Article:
A special variant of Sherborne Sensors’ LSI Servo Inclinometer was developed in order to meet the rigors of RUAG’s lifetime qualification tests. This is a self-contained, precision gravity-referenced servo inclinometer and was mounted on the OTM qualification model in order to perform three important tests: potentiometer verification, motor margin and mechanical pointing accuracy. The tests were conducted in an extremely low pressure (10-7 mbar) vacuum chamber known as a ‘hard vacuum’ which stimulates the in-orbit environment.

Finding measurement devices capable of operating at this very low pressure is not easy to do.

But having discussed our design requirements with Sherborne Sensors, we were able to ensure that their inclinometers fulfilled out requirements. The most important aspect was that they were able to operate between -40oC and +40oC under hard vacuum conditions. Only Sherborne gave us the range that we wanted, together with the accuracy.

Andrew Skulicz, AIT Engineer, RUAG Space.

The outgassing of organic compounds such as adhesives and rubber can destroy the vacuum and potentially ruin the tests in a high vacuum environment. Therefore, Sherborne Sensors was careful to make sure that the inclinometer did not contain compounds that would suffer this deficiency.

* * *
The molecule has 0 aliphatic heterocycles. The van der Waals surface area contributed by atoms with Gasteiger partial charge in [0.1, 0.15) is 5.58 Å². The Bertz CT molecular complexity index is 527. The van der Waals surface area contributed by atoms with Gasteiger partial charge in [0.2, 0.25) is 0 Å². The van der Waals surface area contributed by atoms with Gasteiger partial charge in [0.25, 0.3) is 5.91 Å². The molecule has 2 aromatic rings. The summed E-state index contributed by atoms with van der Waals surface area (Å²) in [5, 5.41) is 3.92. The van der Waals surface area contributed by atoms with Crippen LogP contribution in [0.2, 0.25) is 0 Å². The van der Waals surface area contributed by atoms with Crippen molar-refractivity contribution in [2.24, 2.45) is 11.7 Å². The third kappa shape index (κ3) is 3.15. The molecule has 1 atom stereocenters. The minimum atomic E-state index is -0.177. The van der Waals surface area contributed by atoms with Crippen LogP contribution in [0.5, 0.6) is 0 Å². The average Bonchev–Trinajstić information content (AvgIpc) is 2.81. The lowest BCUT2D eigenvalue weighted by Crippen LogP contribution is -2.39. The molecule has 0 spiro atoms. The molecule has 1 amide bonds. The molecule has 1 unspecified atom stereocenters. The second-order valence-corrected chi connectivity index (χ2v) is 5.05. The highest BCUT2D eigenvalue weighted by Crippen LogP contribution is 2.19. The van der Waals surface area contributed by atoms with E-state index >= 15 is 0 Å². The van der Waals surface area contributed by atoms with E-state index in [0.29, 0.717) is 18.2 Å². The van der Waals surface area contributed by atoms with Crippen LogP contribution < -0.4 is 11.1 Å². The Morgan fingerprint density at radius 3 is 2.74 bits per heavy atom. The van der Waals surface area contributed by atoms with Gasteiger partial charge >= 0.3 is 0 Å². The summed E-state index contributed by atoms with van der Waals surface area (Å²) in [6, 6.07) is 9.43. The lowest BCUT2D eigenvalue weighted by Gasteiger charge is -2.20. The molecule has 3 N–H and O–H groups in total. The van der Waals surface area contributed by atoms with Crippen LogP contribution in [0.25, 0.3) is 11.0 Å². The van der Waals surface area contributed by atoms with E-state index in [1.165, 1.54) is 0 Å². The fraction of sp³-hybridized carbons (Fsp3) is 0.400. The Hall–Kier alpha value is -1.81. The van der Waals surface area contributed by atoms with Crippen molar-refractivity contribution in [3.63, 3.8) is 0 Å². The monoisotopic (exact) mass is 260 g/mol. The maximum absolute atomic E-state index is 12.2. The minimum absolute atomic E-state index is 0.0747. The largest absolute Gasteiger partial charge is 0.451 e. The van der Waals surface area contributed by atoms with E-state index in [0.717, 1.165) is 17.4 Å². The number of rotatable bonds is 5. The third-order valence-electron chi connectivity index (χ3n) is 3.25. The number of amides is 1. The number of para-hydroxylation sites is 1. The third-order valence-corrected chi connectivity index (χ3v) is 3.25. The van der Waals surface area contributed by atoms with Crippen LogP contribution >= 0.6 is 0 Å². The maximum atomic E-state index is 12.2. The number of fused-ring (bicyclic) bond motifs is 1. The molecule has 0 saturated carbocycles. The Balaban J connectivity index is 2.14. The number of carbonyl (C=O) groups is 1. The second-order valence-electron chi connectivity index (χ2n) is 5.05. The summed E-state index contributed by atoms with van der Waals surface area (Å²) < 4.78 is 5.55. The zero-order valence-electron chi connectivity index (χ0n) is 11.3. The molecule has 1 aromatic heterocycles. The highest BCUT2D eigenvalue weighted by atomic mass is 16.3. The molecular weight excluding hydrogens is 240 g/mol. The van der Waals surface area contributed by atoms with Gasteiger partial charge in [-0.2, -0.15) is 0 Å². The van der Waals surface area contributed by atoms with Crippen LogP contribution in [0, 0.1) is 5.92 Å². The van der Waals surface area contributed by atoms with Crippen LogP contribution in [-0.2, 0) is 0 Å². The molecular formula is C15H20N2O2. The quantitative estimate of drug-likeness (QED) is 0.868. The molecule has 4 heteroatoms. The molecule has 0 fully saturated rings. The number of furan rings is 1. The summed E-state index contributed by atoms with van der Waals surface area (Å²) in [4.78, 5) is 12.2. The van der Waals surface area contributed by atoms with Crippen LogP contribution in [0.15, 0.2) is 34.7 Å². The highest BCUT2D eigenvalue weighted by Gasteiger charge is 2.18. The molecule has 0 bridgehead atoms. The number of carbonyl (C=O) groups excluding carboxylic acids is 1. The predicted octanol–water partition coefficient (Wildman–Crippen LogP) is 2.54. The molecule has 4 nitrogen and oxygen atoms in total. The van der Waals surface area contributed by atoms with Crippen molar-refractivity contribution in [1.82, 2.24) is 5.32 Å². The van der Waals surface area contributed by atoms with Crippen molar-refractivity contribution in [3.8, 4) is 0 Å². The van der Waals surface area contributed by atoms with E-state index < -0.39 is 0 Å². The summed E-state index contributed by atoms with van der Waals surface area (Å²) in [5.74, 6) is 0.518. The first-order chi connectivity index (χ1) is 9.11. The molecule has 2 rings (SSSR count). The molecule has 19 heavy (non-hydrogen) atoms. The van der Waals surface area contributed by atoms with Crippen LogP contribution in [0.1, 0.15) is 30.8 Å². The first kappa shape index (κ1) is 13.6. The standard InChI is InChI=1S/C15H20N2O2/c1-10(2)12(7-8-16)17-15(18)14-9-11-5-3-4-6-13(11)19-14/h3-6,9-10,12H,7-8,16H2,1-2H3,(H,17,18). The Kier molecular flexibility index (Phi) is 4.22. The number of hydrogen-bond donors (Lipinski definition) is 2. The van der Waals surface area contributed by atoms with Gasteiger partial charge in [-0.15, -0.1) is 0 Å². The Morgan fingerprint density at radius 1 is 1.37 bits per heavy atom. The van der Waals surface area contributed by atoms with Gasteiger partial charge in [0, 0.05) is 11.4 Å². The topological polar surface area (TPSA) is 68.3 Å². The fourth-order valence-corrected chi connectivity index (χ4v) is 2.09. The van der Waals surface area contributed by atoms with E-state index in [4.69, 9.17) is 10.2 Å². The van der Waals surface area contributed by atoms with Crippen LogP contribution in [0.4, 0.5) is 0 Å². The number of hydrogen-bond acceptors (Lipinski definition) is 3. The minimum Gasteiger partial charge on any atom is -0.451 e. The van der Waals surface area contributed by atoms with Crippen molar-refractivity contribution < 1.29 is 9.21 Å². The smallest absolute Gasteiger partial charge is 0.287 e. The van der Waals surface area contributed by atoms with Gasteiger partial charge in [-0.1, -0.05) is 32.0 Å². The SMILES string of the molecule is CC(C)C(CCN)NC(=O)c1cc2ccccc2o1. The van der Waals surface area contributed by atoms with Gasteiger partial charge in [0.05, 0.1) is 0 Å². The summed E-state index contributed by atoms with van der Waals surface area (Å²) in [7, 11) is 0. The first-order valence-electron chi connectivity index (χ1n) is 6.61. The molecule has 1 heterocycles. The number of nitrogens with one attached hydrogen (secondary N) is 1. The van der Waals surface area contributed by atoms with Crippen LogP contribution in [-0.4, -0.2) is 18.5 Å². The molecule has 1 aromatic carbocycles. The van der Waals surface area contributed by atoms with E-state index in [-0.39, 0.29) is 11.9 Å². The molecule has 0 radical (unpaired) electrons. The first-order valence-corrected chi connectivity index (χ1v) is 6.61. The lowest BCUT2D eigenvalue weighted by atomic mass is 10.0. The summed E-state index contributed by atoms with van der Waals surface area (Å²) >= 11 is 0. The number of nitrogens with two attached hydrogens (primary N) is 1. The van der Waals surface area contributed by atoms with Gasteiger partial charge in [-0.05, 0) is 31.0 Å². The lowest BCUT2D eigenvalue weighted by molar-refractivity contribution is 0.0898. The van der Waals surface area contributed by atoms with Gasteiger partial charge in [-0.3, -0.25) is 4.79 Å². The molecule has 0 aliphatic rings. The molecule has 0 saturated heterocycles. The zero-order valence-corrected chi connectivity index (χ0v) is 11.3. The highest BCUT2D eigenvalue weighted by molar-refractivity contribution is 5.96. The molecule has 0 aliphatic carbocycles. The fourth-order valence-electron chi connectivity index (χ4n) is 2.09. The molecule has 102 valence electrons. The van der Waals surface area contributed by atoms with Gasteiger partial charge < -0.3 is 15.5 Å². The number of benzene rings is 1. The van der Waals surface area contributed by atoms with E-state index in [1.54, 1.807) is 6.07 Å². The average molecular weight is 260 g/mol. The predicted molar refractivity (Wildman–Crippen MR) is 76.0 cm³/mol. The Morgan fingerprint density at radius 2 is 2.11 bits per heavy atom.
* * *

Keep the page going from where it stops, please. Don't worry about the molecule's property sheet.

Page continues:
Additionally, the case of the inclinometer was provided with a vent to allow the internal volume to assume the same pressure as the external conditions. This countered the effect of differential pressure between the sealed case of the inclinometer and the vacuum conditions it was being used in.

These customizations ensured that there was no danger of any minor leaks destroying the high vacuum conditions over time, as well as relieving any mechanical stresses that could occur during de-pressurization.

The LSI was also characterized for performance over the applications operable temperature range to give a high degree of accuracy. Because RUAG had the ability to correct for thermal errors within its data acquisition algorithms, we also provided them with a ‘look-up’ chart listing the individual temperature errors over the complete range of environmental temperatures expected to be met in the application. This enabled RUAG to correct in real time for the effects of temperature and deliver more accurate results.

Mike Baker, Director, Sherborne Sensors.

Customized Inclinometer Solution Delivers Qualified Success